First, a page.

observant that at no time did he feel the conditions outstripped
their capacities. Training with identical kinds of patients in
lower-intensity settings allowed him to “scale it up,” relying on
flesh memory and healthy abilities.

US Air Force surgeon alloy hospital medical
Col. Jason Compton and Maj. Charles Chesnut, 99th Medical Group
ubiquitous surgeons, were two members of the group that took in
mishap patients at the University Medical Center of Southern
Nevada on Oct 1, 2017.

US Air
Force/Senior Airman Kevin Tanenbaum

The Air Force crew assisted in a series of ways, but Chesnut
pronounced the biggest value they supposing was “the overall
coordination of care.”

“Patients were … all via the hospital,” he said, with some
wanting visit follow-ups and their information routed back to
surgeons and doctors. “I consider that we combined swell capacity. We
combined an ability to triage in a mass-casualty situation.”

Some of the Air Force crew on palm been in such environments
in the margin before, but all had been lerned for it — some as
recently as two days before during a mass-casualty training at
Nellis Air Force Base.

“The training that we had on that Friday before helped us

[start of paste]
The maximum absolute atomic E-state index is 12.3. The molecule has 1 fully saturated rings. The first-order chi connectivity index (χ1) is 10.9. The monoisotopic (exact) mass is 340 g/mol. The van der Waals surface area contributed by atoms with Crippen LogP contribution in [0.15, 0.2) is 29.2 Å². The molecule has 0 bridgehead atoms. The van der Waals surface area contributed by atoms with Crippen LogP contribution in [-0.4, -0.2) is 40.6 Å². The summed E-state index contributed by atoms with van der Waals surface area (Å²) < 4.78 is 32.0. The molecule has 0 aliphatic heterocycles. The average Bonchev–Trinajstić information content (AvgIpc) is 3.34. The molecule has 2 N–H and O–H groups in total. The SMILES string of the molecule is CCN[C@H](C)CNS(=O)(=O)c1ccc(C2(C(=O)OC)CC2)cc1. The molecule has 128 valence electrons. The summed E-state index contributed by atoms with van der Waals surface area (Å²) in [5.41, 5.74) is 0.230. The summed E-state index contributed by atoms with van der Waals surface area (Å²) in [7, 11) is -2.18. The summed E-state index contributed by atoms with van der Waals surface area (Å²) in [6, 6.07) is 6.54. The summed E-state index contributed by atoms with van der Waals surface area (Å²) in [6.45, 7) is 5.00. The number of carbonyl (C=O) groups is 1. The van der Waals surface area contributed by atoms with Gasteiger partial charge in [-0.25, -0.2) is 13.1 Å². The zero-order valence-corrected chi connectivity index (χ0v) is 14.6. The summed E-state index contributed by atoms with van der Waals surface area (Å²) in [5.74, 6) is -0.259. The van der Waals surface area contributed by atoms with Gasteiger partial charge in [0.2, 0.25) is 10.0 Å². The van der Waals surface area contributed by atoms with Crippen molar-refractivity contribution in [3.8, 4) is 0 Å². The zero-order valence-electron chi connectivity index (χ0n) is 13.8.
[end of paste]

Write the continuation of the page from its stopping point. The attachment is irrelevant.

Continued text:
immensely on the following Sunday into Monday morning,” Chesnut

US Air Force warrior jet F-16 Fighting Falcon Nellis Air Force Base Las Vegas Nevada
F-16 Fighting Falcon from the 16th Weapons Squadron, Nellis Air
Force Base, Nevada, takes off over Las Vegas for an Air Force
Weapons School training exercise, Jun 8,

US Air Force/Airman 1st Class
Andrew D. Sarver

Coordination between military units like his and civilian
comforts like the one at University Medical Center was a “match
done in heaven,” Chesnut said.

Just as their imagination protracted the municipal response to the
Las Vegas shooting, Air Force crew benefitted from being
benefaction during such events.

“We need to be enthralled in this form of environment. This isn’t
the form of knowledge you can have just in the march of a few
weeks before to going down operation and really be set up for
success,” he said. “So we consider that the future of military
medicine really are these civilian-military partnerships like we
have here at Nellis Air Force Base.”